Record nurse graduate intake in Gold Coast hospitals

Record nurse graduate intake in Gold Coast hospitals

Around 150 new graduate registered nurses have joined Gold Coast hospitals this year as part of a record intake of graduate nurses.

Minister for Health and Ambulance Services Cameron Dick said the Palaszczuk Government was steaming ahead with implementing its election commitment to employ 4000 nurse graduates – Queensland’s biggest nurse graduate recruitment campaign.

“We are investing more than $110 million into this important initiative to revitalise our nursing workforce statewide, with up to 1000 additional nurse graduates to be injected into Queensland’s Hospital and Health Services every year for four years,” he said.

“We are well on our way to delivering on that commitment, with every single nurse who graduated from a Queensland university in 2015 offered a place in Queensland Health.

“These graduate nurses have joined a system of about 36,000 nurses who are vital to delivering high-quality health care.

“With legislated safe nurse-to-patient ratios being introduced from 1 July, the Palaszczuk Government is making it clear to these graduates that, more than ever, we value Queensland’s nurses.”

The Gold Coast is just one of many regions welcoming fresh faces to their nursing staff, with more than 2000 nurse graduates employed across Queensland since February 2015.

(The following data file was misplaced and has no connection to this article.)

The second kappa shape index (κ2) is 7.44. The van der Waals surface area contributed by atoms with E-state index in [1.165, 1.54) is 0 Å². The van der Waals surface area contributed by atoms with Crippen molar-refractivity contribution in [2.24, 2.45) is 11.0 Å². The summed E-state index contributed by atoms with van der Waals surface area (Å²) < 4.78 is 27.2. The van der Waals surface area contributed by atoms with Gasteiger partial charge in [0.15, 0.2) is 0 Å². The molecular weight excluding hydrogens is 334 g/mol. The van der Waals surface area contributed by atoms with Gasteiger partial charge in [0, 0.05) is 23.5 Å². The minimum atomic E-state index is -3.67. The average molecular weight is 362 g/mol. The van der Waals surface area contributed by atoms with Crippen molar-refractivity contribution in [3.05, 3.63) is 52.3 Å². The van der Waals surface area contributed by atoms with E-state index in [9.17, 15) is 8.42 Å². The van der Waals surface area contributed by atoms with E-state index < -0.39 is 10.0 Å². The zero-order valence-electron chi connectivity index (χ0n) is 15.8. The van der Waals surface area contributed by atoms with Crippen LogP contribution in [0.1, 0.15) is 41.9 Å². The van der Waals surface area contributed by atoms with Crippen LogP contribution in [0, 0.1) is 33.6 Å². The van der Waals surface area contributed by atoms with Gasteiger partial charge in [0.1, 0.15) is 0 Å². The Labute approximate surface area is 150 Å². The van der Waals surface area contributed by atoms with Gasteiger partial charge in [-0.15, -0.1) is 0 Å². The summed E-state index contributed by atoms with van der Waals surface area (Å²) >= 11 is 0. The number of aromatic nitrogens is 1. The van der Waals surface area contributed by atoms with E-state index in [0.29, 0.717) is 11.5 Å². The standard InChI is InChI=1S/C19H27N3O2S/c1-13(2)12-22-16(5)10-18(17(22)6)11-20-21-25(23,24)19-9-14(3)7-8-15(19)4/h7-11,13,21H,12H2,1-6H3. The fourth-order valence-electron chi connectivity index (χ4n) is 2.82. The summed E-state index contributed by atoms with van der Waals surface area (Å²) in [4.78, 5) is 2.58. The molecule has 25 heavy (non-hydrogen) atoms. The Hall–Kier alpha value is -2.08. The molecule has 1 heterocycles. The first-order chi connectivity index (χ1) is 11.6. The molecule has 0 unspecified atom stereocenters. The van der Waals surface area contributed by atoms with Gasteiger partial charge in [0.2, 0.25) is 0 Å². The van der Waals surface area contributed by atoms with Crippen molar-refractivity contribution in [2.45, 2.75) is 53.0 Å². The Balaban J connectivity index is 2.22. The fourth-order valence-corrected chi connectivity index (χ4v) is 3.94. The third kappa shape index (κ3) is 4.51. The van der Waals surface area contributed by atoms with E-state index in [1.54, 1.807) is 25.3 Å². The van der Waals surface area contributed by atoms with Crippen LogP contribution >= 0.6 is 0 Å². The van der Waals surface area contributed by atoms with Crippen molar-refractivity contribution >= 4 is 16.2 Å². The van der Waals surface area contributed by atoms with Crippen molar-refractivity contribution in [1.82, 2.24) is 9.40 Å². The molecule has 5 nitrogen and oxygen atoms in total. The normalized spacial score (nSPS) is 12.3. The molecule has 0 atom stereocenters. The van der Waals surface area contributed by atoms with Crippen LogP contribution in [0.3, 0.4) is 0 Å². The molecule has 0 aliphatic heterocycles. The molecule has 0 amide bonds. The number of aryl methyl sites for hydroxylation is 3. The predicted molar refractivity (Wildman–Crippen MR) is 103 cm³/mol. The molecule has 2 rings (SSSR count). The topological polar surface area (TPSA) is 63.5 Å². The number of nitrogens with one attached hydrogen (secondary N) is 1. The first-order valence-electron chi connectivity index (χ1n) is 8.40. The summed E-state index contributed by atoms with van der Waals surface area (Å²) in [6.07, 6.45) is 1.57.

The Minister today visited Robina Hospital, where he met with some of the hospital’s 53 graduate registered nurses to see for himself some of the educational initiatives in place to benefit graduates.

“These graduates are receiving three months of focused support at the start of their transition year,” he said.

“In addition to the clinical teams in their units, they also have access to an Entry to Practice team of facilitators to enhance their development and confidence, which is an invaluable resource at this stage of their careers.

“This commitment to the training and education of the next wave of nurses on the ever-growing Gold Coast is essential as we work towards developing the nursing workforce of the future in Queensland.”

Gold Coast Health Nursing/Midwifery Education and Research Unit Director of Nursing Susanne Pearce said the service had invested in resources such as simulation technologies to enhance the development of graduate nurses’ confidence in their clinical practices.

“Those facilities, including the Bond Clinical Education and Research Centre here at Robina Hospital, allow us to deliver innovative scenarios such as recognising and responding to clinical deterioration using high-tech mannequins,” she said.

Gold Coast Health’s graduate registered nurses work across various areas of the health service including surgical, rehabilitation, perioperative, palliative care, dialysis and mental health.

Nurse graduate Carly Youseff, who is based in the Robina Hospital Emergency Department, said she had been impressed by the health service’s commitment to education.

“It’s always a little nerve-racking starting out in your career and that’s why it’s been reassuring to know that so much attention and energy is directed at our ongoing development,” she said.


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